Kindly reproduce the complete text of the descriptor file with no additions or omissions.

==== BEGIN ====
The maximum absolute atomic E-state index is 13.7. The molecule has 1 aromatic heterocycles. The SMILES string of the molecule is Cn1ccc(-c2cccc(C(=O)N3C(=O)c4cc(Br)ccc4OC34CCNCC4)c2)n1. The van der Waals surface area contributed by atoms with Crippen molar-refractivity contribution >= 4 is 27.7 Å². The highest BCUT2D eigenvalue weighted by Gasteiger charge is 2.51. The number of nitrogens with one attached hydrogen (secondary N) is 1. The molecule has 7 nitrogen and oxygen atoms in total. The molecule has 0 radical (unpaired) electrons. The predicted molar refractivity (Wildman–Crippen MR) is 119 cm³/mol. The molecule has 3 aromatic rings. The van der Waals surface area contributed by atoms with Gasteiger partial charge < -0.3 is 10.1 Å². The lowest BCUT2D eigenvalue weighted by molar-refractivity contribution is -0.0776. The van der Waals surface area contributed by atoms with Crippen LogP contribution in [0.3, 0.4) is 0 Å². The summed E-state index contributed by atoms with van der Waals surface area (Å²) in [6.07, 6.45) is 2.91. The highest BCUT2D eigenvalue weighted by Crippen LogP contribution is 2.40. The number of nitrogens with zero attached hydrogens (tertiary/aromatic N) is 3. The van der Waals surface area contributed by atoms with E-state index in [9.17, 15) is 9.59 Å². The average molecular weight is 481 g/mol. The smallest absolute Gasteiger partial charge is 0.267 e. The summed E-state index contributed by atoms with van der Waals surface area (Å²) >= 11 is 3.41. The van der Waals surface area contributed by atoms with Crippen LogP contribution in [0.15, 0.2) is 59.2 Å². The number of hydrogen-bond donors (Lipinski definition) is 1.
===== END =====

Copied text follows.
The maximum absolute atomic E-state index is 13.7. The molecule has 1 aromatic heterocycles. The SMILES string of the molecule is Cn1ccc(-c2cccc(C(=O)N3C(=O)c4cc(Br)ccc4OC34CCNCC4)c2)n1. The van der Waals surface area contributed by atoms with Crippen molar-refractivity contribution >= 4 is 27.7 Å². The highest BCUT2D eigenvalue weighted by Gasteiger charge is 2.51. The number of nitrogens with one attached hydrogen (secondary N) is 1. The molecule has 7 nitrogen and oxygen atoms in total. The molecule has 0 radical (unpaired) electrons. The predicted molar refractivity (Wildman–Crippen MR) is 119 cm³/mol. The molecule has 3 aromatic rings. The van der Waals surface area contributed by atoms with Gasteiger partial charge < -0.3 is 10.1 Å². The lowest BCUT2D eigenvalue weighted by molar-refractivity contribution is -0.0776. The van der Waals surface area contributed by atoms with Crippen LogP contribution in [0.3, 0.4) is 0 Å². The summed E-state index contributed by atoms with van der Waals surface area (Å²) in [6.07, 6.45) is 2.91. The highest BCUT2D eigenvalue weighted by Crippen LogP contribution is 2.40. The number of nitrogens with zero attached hydrogens (tertiary/aromatic N) is 3. The van der Waals surface area contributed by atoms with E-state index in [9.17, 15) is 9.59 Å². The average molecular weight is 481 g/mol. The smallest absolute Gasteiger partial charge is 0.267 e. The summed E-state index contributed by atoms with van der Waals surface area (Å²) >= 11 is 3.41. The van der Waals surface area contributed by atoms with Crippen LogP contribution in [0.15, 0.2) is 59.2 Å². The number of hydrogen-bond donors (Lipinski definition) is 1.